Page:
Good for you, for seeking the support you need!

  • Art

    Many, most?, drug campaniles have give away programs run as feel-good advertising. Helps to buy good will so they can keep screwing us over. Doctors get ‘samples’ to, again, buy good will and get their pharmaceutical foot in the door. Hard to be too cynical about how all that works. It is a smiley face put on a BOHICA business model.

    Yes, you might get a discount from one of the drug company programs but, as I understand it, most have to be reapplied for annually and you get to sweat it out year-to-year. Samples are great but you can only get what the drug reps give. Supplies are likely to be inconsistent.

    A stable and long term job with drug benefits would be ideal but those are few and far between. If the unions were stronger it would be better for everyone but they aren’t and are unlikely to be any time soon.

    Similarly, a generous helping of wealth would help. Money, used well, makes everything easier. Find a sure-fire method of obtaining wealth and you could get rich selling the secret. Wait … aren’t here people who do that … The first million is the hardest.

    Anorexia is certainly a life threatening issue and because it is so serious I suspect half measures are not the way to go. I would seriously consider moving to Canada or the UK. It is a major life change. Not something to do lightly. But anorexia can destroy a life. Logically, if there is no likely and reliable way to get what you need here then it only makes sense to move to a place where you can get what you need to survive.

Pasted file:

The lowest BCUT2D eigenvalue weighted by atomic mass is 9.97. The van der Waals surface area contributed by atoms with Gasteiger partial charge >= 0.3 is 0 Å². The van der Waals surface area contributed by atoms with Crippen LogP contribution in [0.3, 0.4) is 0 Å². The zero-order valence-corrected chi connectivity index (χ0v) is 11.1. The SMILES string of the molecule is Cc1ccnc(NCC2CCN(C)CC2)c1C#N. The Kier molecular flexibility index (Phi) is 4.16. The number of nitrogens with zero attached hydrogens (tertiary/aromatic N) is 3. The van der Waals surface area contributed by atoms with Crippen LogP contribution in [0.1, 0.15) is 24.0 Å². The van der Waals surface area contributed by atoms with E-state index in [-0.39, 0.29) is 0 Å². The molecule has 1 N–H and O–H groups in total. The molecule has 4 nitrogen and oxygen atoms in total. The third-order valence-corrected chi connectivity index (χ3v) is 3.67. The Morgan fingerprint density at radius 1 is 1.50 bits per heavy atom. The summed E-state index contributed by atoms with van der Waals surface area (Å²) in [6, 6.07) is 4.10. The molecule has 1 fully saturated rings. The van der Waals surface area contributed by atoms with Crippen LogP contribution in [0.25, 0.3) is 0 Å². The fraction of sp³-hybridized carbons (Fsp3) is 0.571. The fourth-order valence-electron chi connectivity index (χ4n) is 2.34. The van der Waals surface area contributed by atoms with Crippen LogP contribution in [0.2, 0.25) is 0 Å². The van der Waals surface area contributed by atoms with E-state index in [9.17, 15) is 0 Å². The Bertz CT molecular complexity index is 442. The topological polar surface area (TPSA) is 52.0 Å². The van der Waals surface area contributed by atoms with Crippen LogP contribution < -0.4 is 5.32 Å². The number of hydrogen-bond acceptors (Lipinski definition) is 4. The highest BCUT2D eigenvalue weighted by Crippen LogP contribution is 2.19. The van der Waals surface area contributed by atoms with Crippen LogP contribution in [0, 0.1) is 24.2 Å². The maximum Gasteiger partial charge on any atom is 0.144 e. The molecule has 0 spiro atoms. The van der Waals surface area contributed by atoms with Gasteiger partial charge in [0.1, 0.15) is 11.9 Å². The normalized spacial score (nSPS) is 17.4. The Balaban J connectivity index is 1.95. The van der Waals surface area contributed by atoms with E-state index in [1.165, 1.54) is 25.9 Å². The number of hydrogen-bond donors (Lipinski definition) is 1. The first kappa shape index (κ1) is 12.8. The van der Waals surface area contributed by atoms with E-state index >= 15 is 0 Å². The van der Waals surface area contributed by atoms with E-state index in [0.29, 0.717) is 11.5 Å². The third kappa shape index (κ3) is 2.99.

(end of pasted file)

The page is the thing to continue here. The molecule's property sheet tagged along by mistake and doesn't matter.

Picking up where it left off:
It is a hard choice but the healthcare and drug delivery systems in the US are broken. They no longer work. Pounding on and begging the rusted and broken machinery of our medical systems hoping to have it drop enough pills to keep you alive day-to-day is a poor way to live and a sad way to die.

    Reform of these systems is a pipe dream. Too many people are invested in how it is structured now. The people with power and money like it the way it is. Perhaps in twenty, or fifty, years the US will get its act together but you can’t wait that long. Seek out greener fields.

    Few nations are going to like the idea of you moving there solely for medical care and drug benefits. But you wouldn’t be the first and there are other, more palatable, reasons. Tourism and business are usually acceptable. Even if you put down roots.

  • yellowsubmarine

    When I was without insurance, I let the pharmacy where I get my prescriptions filled know and they gave me some forms to fill out and a card for much cheaper prescriptions. I went from paying something like 120 per script to 20 per script. I don’t know how many states have something like this, but I’d definitely check with the pharmacies in that area and see if there’s a program like that in place.

  • Anonymous

    If she happens to live in South Carolina there is a company called Welvista that provides about 200 brand name medications at no cost.

  • mattsmith

    I just got an update on this from my partner. Apparently COBRA isn’t applicable. But many companies are offering stop-gap coverage. I hope this helps more:

  • Kat in AZ

    I work for a Medicare Part D prescription Drug Plan, And when people would call in to apply without having Medicare. We had to turn them down, but we would refer them to Partnership for Prescription Assistance. They are one of the places that you can apply to get assistance from the manufacturers for your medication, especially when it is not available as a generic.
    Good luck!

  • rycuda

    This same topic surfaced recently elsewhere, produced some collected advice on getting drugs free, direct from the manufacturers:

  • Linda Riddell, MS

    You do not mention whether you considered continuing your coverage from your parents’ plan by COBRA. They should have offered COBRA continuation coverage to you.

    Assuming that was not affordable and you are uninsured, then I would suggest going to the drug maker’s website. They will have an assistance program to help uninsured people get their medications. You may qualify for their program.

    Failing that, the ideas about finding a generic drug that is similar may work. (Abilify does not have a generic currently.)

    I have listed your question on my Health Unsurance blog and will forward any comments or suggestions that I receive.

    Good luck!